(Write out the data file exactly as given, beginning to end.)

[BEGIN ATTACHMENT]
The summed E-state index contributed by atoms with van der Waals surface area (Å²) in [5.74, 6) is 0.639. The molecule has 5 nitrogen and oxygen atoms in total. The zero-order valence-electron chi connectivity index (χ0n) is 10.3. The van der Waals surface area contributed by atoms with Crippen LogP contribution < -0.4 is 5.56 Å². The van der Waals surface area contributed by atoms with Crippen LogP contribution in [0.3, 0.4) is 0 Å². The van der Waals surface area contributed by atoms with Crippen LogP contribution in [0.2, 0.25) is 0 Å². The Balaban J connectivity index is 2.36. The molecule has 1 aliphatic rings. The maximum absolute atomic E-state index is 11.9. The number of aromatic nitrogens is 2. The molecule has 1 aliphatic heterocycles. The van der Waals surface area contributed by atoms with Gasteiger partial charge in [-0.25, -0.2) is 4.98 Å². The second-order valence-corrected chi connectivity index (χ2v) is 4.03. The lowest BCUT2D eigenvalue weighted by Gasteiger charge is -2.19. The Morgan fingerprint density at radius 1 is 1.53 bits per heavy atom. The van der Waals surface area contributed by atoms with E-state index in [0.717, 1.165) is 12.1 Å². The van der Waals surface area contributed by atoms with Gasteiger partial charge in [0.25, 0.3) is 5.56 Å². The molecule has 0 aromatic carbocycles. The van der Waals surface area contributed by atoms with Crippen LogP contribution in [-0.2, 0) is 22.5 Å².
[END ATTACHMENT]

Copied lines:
The summed E-state index contributed by atoms with van der Waals surface area (Å²) in [5.74, 6) is 0.639. The molecule has 5 nitrogen and oxygen atoms in total. The zero-order valence-electron chi connectivity index (χ0n) is 10.3. The van der Waals surface area contributed by atoms with Crippen LogP contribution < -0.4 is 5.56 Å². The van der Waals surface area contributed by atoms with Crippen LogP contribution in [0.3, 0.4) is 0 Å². The van der Waals surface area contributed by atoms with Crippen LogP contribution in [0.2, 0.25) is 0 Å². The Balaban J connectivity index is 2.36. The molecule has 1 aliphatic rings. The maximum absolute atomic E-state index is 11.9. The number of aromatic nitrogens is 2. The molecule has 1 aliphatic heterocycles. The van der Waals surface area contributed by atoms with Gasteiger partial charge in [-0.25, -0.2) is 4.98 Å². The second-order valence-corrected chi connectivity index (χ2v) is 4.03. The lowest BCUT2D eigenvalue weighted by Gasteiger charge is -2.19. The Morgan fingerprint density at radius 1 is 1.53 bits per heavy atom. The van der Waals surface area contributed by atoms with E-state index in [0.717, 1.165) is 12.1 Å². The van der Waals surface area contributed by atoms with Gasteiger partial charge in [0.25, 0.3) is 5.56 Å². The molecule has 0 aromatic carbocycles. The van der Waals surface area contributed by atoms with Crippen LogP contribution in [-0.2, 0) is 22.5 Å².